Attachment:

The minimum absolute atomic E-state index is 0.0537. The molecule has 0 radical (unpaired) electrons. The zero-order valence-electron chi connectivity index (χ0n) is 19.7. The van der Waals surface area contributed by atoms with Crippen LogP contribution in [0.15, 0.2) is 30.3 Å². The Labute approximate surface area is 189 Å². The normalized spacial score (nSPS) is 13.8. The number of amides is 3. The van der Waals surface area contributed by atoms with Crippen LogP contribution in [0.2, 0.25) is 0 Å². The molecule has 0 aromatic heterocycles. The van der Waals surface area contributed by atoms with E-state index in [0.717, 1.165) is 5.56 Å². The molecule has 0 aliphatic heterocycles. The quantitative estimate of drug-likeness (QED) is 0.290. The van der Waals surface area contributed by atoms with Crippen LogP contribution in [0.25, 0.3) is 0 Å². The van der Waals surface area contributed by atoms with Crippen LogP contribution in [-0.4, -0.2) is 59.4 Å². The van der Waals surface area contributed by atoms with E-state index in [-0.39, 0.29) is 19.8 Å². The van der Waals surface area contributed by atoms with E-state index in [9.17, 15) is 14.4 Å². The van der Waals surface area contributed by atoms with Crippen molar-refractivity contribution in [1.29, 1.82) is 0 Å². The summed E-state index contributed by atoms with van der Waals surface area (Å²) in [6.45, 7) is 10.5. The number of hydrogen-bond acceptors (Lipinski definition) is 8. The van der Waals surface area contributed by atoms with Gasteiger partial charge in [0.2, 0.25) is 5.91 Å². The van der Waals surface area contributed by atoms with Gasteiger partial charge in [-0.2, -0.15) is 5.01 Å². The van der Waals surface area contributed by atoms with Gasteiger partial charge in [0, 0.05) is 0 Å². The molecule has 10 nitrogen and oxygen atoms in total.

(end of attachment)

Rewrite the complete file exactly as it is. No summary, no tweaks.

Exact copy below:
The minimum absolute atomic E-state index is 0.0537. The molecule has 0 radical (unpaired) electrons. The zero-order valence-electron chi connectivity index (χ0n) is 19.7. The van der Waals surface area contributed by atoms with Crippen LogP contribution in [0.15, 0.2) is 30.3 Å². The Labute approximate surface area is 189 Å². The normalized spacial score (nSPS) is 13.8. The number of amides is 3. The van der Waals surface area contributed by atoms with Crippen LogP contribution in [0.2, 0.25) is 0 Å². The molecule has 0 aromatic heterocycles. The van der Waals surface area contributed by atoms with E-state index in [0.717, 1.165) is 5.56 Å². The molecule has 0 aliphatic heterocycles. The quantitative estimate of drug-likeness (QED) is 0.290. The van der Waals surface area contributed by atoms with Crippen LogP contribution in [0.25, 0.3) is 0 Å². The van der Waals surface area contributed by atoms with Crippen LogP contribution in [-0.4, -0.2) is 59.4 Å². The van der Waals surface area contributed by atoms with E-state index in [-0.39, 0.29) is 19.8 Å². The van der Waals surface area contributed by atoms with E-state index in [9.17, 15) is 14.4 Å². The van der Waals surface area contributed by atoms with Crippen molar-refractivity contribution in [1.29, 1.82) is 0 Å². The summed E-state index contributed by atoms with van der Waals surface area (Å²) in [6.45, 7) is 10.5. The number of hydrogen-bond acceptors (Lipinski definition) is 8. The van der Waals surface area contributed by atoms with Gasteiger partial charge in [0.2, 0.25) is 5.91 Å². The van der Waals surface area contributed by atoms with Gasteiger partial charge in [-0.2, -0.15) is 5.01 Å². The van der Waals surface area contributed by atoms with Gasteiger partial charge in [0, 0.05) is 0 Å². The molecule has 10 nitrogen and oxygen atoms in total.